It seems like just about everyone has something to say about the recent H&M ad depicting a child wearing a “Coolest Monkey In The Jungle” hoodie, but we’ve yet to hear from the child in question and his family. Until now. EURWeb reports that the boy’s mother has spoken out, and doesn’t see the issue.
The mother’s name is Terry Mango, a Kenyan living in Stockholm, Sweden, where H&M is based. She made the following comment on Facebook: “Am the mum and this was just one of the hundreds outfit my son has modeled. stop crying wolf all the time unnecessary issues here…get over it,” she wrote. People were predictably classless in response, regardless of your opinion on her stance.
Mango may not see much issue with the ad (in fairness, this is probably the last thing she wants to be associated with her child’s modeling debut), but many other people did, including singer The Weeknd, who said that he would be unwilling to do any further partnership with H&M after the ad. Here is some of our previous coverage of the incident:
“The Weeknd has collaborated twice with H&M and performed at the brand’s Spring 2017 fashion show. However, he tweeted on Monday that he will no longer be working with the retailer. “Woke up this morning shocked and embarrassed by this photo. I’m deeply offended and will not be working with @hm anymore,” the tweet read. It’s not clear at the moment whether The Weeknd had plans for a future collaboration with H&M at the time of the tweet.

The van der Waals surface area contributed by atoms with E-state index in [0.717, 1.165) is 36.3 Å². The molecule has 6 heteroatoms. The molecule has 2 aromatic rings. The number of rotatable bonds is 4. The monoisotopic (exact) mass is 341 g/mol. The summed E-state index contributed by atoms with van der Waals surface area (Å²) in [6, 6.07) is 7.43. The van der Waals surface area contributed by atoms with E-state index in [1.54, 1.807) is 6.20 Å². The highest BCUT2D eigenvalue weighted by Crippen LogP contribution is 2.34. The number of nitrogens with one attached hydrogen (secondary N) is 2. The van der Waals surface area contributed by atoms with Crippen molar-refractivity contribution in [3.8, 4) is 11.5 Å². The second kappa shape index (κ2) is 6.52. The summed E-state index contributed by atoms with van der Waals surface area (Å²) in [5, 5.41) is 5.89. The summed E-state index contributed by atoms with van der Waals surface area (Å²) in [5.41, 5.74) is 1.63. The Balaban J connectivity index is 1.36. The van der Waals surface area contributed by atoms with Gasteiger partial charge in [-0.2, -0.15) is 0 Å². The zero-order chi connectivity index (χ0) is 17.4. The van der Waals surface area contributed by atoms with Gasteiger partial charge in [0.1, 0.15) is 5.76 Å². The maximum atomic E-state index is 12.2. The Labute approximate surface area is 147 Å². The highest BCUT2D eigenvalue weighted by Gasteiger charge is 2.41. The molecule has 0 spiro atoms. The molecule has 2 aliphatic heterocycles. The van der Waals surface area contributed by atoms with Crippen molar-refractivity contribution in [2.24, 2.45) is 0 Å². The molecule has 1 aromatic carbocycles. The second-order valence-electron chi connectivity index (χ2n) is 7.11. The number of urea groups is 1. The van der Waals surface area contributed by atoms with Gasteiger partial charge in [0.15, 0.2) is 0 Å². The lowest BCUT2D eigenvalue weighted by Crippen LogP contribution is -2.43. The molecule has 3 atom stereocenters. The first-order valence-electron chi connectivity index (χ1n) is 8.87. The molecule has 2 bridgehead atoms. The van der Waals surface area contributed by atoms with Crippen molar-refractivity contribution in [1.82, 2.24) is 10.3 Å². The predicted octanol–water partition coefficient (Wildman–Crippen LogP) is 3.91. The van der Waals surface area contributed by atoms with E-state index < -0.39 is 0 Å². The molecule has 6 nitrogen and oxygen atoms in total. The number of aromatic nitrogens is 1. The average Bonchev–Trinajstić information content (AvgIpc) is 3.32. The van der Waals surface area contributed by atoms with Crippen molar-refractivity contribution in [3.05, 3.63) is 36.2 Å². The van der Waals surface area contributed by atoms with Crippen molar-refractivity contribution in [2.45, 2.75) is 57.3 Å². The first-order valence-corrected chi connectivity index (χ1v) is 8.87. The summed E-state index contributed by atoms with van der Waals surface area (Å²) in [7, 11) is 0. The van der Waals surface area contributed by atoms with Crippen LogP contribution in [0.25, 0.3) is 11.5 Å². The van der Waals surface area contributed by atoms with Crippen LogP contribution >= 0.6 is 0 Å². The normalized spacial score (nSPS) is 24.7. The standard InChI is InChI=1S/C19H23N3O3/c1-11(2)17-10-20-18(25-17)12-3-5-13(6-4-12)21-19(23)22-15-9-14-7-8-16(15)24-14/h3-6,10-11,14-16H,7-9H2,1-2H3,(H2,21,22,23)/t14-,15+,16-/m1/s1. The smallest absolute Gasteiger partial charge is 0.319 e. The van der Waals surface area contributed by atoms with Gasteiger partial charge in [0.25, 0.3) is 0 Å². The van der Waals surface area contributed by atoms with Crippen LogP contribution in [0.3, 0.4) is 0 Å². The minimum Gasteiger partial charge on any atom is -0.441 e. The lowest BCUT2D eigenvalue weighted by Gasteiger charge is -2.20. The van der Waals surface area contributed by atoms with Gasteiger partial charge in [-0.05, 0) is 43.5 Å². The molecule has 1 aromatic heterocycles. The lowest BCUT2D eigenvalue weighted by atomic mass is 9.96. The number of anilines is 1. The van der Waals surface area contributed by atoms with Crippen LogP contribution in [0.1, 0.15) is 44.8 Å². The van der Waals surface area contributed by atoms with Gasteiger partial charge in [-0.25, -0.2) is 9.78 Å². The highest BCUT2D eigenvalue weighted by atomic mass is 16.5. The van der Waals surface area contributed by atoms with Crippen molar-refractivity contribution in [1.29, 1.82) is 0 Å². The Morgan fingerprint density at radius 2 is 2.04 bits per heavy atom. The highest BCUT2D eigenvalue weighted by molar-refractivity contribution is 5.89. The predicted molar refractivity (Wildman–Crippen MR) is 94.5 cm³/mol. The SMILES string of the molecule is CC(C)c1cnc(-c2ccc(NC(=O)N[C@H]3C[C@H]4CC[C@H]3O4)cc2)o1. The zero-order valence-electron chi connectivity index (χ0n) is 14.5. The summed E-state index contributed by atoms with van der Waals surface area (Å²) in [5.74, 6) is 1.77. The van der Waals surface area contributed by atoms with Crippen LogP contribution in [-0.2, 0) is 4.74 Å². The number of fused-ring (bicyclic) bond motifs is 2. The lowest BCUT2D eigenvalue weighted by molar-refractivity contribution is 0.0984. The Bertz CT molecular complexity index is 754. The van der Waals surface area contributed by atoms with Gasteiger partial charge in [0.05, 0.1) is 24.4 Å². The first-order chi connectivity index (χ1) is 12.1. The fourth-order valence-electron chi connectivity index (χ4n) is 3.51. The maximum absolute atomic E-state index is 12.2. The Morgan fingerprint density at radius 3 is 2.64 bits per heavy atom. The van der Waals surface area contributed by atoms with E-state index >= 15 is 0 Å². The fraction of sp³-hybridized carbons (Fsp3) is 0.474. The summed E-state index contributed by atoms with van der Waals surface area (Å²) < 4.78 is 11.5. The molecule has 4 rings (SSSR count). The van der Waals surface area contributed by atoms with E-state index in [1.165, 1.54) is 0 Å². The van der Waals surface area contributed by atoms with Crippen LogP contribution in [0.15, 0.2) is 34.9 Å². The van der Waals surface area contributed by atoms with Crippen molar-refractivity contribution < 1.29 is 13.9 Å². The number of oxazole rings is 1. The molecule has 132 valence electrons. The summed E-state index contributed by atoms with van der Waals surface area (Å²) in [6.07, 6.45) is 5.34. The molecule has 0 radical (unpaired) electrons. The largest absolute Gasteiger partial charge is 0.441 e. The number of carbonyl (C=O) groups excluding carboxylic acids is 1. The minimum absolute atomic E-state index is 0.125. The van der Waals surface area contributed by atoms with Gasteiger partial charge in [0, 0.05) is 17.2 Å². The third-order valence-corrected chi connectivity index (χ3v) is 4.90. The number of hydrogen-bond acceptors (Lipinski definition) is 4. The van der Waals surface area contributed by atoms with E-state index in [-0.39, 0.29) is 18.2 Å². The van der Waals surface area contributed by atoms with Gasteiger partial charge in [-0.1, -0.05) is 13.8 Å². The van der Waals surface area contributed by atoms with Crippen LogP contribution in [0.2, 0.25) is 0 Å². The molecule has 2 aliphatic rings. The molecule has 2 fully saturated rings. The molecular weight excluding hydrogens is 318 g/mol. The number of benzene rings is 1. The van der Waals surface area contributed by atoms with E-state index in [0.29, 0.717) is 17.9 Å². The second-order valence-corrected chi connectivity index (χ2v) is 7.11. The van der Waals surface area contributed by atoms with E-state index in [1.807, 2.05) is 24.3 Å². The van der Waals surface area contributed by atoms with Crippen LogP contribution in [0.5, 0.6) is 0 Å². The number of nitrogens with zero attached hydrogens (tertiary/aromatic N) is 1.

In a formal statement, H&M apologized. “We understand that many people are upset about the image. We, who work at H&M, can only agree. We are deeply sorry that the picture was taken, and we also regret the actual print. Therefore, we have not only removed the image from our channels, but also the garment from our product offering globally. It is obvious that our routines have not been followed properly. This is without any doubt. We will thoroughly investigate why this happened to prevent this type of mistake from happening again.” Many may say that this is too little, too late, though.
This is only one of many incidents where the fashion and beauty industry have taken actions that have been seen as offensive towards Black people particularly. For many, the question is not how exactly to call out this behavior, but how to act proactively. Are a few half-hearted attempts at boycotts going to be enough to try and curb this behavior? Or is it a matter of getting more people of color in the upper echelons in these businesses to be able to simply keep these from getting to the public stage? It’s not clear yet, and perhaps the most frustrating thing is that any solution will likely take years to materialize.”